Art changed the course of Shaw’s life, and she’s the first to say it. Having grown up with a mother who was an art teacher, Shaw was passionate about the subject from an early age. After completing a self-funded MA in art at Goldsmith’s in London, she volunteered at Compton Verney in Warwickshire for three months.
“I stayed with my cousin close by and slept in his cupboard under the stairs because he didn’t have a spare room,” Shaw says. “I babysat for him so that he could have a life and he fed me and lent me a bike so I could cycle to Compton Verney.”
But Shaw is acutely aware that this was a lucky situation to be in. “One of the problems that I have now is that, even though that situation was really quite crap, I could afford to do that. Even though I was scrounging pasta and pesto off my cousin – I wasn’t by any means destitute,” she says.
“There are people who really cannot get a foot in the door of something like that and it’s a massive problem. That’s something we’re trying to crack here at Firstsite.”
Shaw describes a school trip when she was 18 years old to see a Donald Judd exhibition to Modern Art Oxford, where she found herself intimidated by the space, so has always been familiar with the barriers that might exist for so many people entering art galleries.
Via working for an arts commissioning company in Bath, then becoming the senior curator for Art on the Underground in London, onto working as the deputy head of culture for the Mayor of London, in 2012 Shaw returned to Modern Art Oxford to work as head of programme. She was appointed by director Michael Stanley, who died tragically in 2012 aged 37.
“I’d met Mike at Compton Verney, back in my cupboard days,” Shaw says. “He was always somebody that you could talk to – I pitched a terrible exhibition idea to him once and he didn’t laugh, you know. He was a gem.”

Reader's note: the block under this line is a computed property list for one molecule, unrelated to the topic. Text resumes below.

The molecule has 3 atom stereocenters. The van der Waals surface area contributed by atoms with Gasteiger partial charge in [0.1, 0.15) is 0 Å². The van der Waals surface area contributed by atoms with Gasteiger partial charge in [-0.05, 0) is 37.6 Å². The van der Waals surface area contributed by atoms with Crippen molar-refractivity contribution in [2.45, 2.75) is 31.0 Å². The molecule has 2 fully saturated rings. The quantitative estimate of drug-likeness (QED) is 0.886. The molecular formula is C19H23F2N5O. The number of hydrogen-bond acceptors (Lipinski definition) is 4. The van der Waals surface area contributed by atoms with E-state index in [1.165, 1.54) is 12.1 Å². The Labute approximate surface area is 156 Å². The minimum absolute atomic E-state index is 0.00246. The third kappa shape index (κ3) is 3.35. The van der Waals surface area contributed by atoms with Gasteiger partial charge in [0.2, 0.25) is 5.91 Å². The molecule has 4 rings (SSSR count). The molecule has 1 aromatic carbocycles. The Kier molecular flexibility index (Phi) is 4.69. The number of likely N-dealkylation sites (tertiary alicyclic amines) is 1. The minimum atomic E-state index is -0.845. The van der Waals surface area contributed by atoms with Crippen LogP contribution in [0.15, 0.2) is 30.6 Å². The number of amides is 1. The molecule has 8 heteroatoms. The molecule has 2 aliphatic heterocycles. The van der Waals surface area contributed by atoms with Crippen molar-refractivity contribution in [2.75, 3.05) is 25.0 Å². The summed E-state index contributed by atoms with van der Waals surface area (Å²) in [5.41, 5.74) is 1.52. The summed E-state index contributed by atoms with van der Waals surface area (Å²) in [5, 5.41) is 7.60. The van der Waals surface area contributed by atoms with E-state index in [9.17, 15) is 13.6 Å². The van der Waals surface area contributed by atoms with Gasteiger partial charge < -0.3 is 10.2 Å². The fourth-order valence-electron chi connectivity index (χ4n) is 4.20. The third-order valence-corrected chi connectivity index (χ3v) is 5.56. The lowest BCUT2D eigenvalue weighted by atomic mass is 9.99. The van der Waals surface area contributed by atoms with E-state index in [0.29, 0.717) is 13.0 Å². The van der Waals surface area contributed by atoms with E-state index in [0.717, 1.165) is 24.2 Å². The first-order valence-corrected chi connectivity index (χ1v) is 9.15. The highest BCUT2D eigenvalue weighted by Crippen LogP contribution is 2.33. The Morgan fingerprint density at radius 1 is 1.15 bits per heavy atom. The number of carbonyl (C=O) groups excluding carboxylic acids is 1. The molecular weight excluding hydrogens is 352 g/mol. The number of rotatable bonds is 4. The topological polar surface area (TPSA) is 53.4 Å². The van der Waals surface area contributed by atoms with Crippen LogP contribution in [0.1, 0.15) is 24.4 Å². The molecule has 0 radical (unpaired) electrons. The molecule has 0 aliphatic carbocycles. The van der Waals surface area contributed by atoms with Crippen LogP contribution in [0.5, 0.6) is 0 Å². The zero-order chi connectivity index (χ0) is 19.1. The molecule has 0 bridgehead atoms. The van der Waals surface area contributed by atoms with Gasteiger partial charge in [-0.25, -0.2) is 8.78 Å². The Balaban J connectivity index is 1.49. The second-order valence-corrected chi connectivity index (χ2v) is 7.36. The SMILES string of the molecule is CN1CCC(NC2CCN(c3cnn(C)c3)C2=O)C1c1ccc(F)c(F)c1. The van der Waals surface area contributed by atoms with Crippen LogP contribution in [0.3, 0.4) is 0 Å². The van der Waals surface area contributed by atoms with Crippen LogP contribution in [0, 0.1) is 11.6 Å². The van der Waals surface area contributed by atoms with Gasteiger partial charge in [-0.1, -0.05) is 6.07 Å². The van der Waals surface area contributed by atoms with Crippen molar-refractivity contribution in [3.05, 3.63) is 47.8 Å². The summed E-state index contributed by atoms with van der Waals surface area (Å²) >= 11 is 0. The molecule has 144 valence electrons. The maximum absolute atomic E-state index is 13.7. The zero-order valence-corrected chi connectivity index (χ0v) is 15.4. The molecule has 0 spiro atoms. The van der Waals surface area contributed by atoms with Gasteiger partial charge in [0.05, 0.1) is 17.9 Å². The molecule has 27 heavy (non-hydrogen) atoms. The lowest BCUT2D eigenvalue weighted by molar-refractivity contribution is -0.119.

Shaw had wanted to work in the same organisation as Stanley again for a while. “Then somebody sent me the job advert for Modern Art Oxford, and it was when I was at the Mayor’s Office, and I thought this is it, bingo. I applied, I got the job, and then Mike died, and it became a different thing entirely. I had never walked into a place that felt like it was in 100% shock. It was really hard.”
Ever the hard worker, Shaw persevered, creating as imaginative a programme as possible with her team, which really picked up pace with a Jeremy Deller exhibition on William Morris and Andy Warhol.
Then Paul Hobson, who was the head of the Contemporary Art Society, joined as director of the gallery.
“Paul was like a ray of sunshine. He’s the most positive person ever,” Shaw says. “And that in itself is so generative.” It seems that it’s now Shaw’s turn to do what Hobson has done for Modern Art Oxford.
“I do quite like a pickle,” says Shaw. “There’s a lot of license inside a pickle – that’s the world’s weirdest sentence. But there’s a lot of room to do things if they aren’t working well. People generally look for somebody to come in and turn things around.”
Sally Shaw at a glance
Sally Shaw has been the director of Firstsite, in Colchester, since 2016.
She has an MA in curating contemporary art. While studying, she was appointed as the exhibition, residency and gallery manager of Spike Island in Bristol, and became the curator in residence at HMP Leyhill, before founding Lot Gallery in Bristol.
She was appointed as director of Media Art Bath in 2003, then senior curator for Art on the Underground in London in 2006.
In 2010 she became deputy head of culture for the Mayor of London and oversaw Olympics commissions, before becoming the head of programme at Modern Art Oxford.
Firstsite at a glance
Firstsite was set up in 1994 in Colchester’s 18th-century Minories building and moved to its new home in 2011.
The gallery cost £28m and was designed by the Uruguayan architect Rafael Viñoly.
Firstsite was not well-received by local people and it soon ran into financial difficulties.
Running at a severe deficit by 2015, the gallery has seen a slow but steady turnaround from 2016, when Sally Shaw joined as director.
The gallery team has focused on engaging local communities and now runs exercise and art activity days where a free meal is provided during the school holidays, which has proved a great success.
It is now an Arts Council England National Partner Organisation and has launched a series of Arts Council Collection exhibitions, led by different under-represented communities in Essex. The first is Super Black (until 12 January 2020).
The gallery has been shortlisted for the 2019 Freelands Award of £100,000.